Switzerland and England have both beaten Spain by letting Spain pass the ball between themselves endlessly, absorbing, letting them pass a bit more, hitting them on the counter-attack and scoring, and then letting them pass a bit more, They end up like confused flies trapped on one side of a window – they have a plan A, which they think should work, but when it doesn’t, they have absolutely no idea what to do other than do exactly the same thing again, which doesn’t work. That’s the way to beat Spain – frustrate them into short-circuiting.
Further more, it’s easy to forget that despite winning the thing, Spain weren’t that great in the World Cup, winning all their knockout games 1-0, and they did get lucky on a few occasions. They only did just about enough. It was far from the procession some would like to make out. I honestly feel that, contrary to popular belief, Spain are there for the taking (and have been for a while) if the other leading European teams – Germany, Holland, Italy, France, *gasp* even England at a push – can get organised defensively and produce the goods up front. Although that’s easier said than done…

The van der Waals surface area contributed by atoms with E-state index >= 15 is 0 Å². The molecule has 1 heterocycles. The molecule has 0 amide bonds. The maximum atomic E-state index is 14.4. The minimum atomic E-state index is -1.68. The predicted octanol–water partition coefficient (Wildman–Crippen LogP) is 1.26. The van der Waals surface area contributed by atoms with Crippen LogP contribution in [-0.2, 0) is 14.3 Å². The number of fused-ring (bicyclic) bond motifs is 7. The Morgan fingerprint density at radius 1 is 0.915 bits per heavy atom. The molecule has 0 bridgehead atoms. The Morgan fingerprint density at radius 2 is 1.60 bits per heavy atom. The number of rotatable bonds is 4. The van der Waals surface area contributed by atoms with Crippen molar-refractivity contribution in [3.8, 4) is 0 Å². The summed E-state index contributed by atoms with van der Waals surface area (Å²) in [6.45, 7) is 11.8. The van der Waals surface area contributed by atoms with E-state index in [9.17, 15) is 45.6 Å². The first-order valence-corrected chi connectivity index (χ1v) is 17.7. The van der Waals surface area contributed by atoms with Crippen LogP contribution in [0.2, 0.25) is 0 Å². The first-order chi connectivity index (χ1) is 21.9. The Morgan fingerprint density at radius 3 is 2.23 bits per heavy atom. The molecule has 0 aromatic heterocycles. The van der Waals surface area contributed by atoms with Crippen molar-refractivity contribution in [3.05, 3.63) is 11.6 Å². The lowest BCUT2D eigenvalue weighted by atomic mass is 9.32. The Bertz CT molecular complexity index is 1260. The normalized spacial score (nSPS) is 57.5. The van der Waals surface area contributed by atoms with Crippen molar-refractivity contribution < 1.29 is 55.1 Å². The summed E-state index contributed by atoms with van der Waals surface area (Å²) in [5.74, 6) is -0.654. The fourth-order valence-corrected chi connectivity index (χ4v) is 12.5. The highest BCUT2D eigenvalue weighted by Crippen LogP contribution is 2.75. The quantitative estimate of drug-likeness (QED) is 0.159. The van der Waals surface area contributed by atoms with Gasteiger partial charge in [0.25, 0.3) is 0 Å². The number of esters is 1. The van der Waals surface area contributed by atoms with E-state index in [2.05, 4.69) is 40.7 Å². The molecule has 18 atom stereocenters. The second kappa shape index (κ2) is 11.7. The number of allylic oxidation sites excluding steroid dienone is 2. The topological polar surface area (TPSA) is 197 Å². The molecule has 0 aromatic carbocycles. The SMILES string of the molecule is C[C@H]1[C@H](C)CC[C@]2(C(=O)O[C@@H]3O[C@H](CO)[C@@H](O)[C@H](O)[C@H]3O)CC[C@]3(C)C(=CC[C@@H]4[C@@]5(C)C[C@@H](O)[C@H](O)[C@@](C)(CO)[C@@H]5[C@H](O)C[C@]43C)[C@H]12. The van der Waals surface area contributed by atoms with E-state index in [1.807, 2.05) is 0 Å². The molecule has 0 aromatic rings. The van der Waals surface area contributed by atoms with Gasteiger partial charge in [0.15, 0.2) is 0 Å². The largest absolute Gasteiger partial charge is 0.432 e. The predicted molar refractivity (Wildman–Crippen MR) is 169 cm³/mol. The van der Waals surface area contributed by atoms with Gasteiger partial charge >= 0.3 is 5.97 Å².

As for England, they should just celebrate their first win over reigning world champions since defeating Argentina in 1980, before getting back down to business on Tuesday with the match against Sweden. It would be best for them to not read anything into this at all – after all, while they did play well, it wasn’t an exceptional performance by any means. But they should at least take heart from the fact that they have beaten a very good side at home, in front of what has in recent months been a harsh, brutal Wembley crowd.
Despite all the caveats from such a result – not playing all that well; Spain being off colour and wasting good chances; Xavi, Silva and Iniesta being substituted in the second half; it only being a friendly, and at home at that – it is a nice change to see England making some positive headlines for once. Just don’t build your hopes up too much – instead of constant lurching between extremes, let’s keep it at a happy medium for once…